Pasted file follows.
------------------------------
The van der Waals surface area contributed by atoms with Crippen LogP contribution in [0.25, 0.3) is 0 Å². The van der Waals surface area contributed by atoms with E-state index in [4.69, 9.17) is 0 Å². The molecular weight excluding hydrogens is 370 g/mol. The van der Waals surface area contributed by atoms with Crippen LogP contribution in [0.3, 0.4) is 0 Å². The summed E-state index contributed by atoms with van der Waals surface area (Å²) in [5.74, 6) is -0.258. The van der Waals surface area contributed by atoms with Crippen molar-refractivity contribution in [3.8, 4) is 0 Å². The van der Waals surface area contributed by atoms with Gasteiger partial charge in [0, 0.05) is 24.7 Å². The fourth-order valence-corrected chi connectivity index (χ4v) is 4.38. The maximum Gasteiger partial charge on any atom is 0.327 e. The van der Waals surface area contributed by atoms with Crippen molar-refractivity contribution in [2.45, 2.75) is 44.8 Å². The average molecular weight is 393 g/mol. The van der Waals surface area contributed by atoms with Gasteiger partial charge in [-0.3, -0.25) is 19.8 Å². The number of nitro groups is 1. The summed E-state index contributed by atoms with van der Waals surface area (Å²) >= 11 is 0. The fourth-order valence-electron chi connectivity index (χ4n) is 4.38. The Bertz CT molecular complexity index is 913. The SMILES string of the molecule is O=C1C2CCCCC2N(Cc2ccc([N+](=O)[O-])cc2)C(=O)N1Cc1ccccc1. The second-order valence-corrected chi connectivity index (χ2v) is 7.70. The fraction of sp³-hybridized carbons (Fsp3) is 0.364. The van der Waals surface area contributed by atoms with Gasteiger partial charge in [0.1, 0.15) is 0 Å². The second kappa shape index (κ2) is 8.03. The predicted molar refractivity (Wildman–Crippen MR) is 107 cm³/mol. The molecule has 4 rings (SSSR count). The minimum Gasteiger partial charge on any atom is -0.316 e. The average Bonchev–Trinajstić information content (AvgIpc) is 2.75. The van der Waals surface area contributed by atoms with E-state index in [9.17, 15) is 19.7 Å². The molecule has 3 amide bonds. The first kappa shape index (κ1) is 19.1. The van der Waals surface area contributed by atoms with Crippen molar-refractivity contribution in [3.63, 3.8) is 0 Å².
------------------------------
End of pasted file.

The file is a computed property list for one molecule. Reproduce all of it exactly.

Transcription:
The van der Waals surface area contributed by atoms with Crippen LogP contribution in [0.25, 0.3) is 0 Å². The van der Waals surface area contributed by atoms with E-state index in [4.69, 9.17) is 0 Å². The molecular weight excluding hydrogens is 370 g/mol. The van der Waals surface area contributed by atoms with Crippen LogP contribution in [0.3, 0.4) is 0 Å². The summed E-state index contributed by atoms with van der Waals surface area (Å²) in [5.74, 6) is -0.258. The van der Waals surface area contributed by atoms with Crippen molar-refractivity contribution in [3.8, 4) is 0 Å². The van der Waals surface area contributed by atoms with Gasteiger partial charge in [0, 0.05) is 24.7 Å². The fourth-order valence-corrected chi connectivity index (χ4v) is 4.38. The maximum Gasteiger partial charge on any atom is 0.327 e. The van der Waals surface area contributed by atoms with Crippen molar-refractivity contribution in [2.45, 2.75) is 44.8 Å². The average molecular weight is 393 g/mol. The van der Waals surface area contributed by atoms with Gasteiger partial charge in [-0.3, -0.25) is 19.8 Å². The number of nitro groups is 1. The summed E-state index contributed by atoms with van der Waals surface area (Å²) >= 11 is 0. The fourth-order valence-electron chi connectivity index (χ4n) is 4.38. The Bertz CT molecular complexity index is 913. The SMILES string of the molecule is O=C1C2CCCCC2N(Cc2ccc([N+](=O)[O-])cc2)C(=O)N1Cc1ccccc1. The second-order valence-corrected chi connectivity index (χ2v) is 7.70. The fraction of sp³-hybridized carbons (Fsp3) is 0.364. The van der Waals surface area contributed by atoms with Gasteiger partial charge in [0.1, 0.15) is 0 Å². The second kappa shape index (κ2) is 8.03. The predicted molar refractivity (Wildman–Crippen MR) is 107 cm³/mol. The molecule has 4 rings (SSSR count). The minimum Gasteiger partial charge on any atom is -0.316 e. The average Bonchev–Trinajstić information content (AvgIpc) is 2.75. The van der Waals surface area contributed by atoms with E-state index in [9.17, 15) is 19.7 Å². The molecule has 3 amide bonds. The first kappa shape index (κ1) is 19.1. The van der Waals surface area contributed by atoms with Crippen molar-refractivity contribution in [3.63, 3.8) is 0 Å².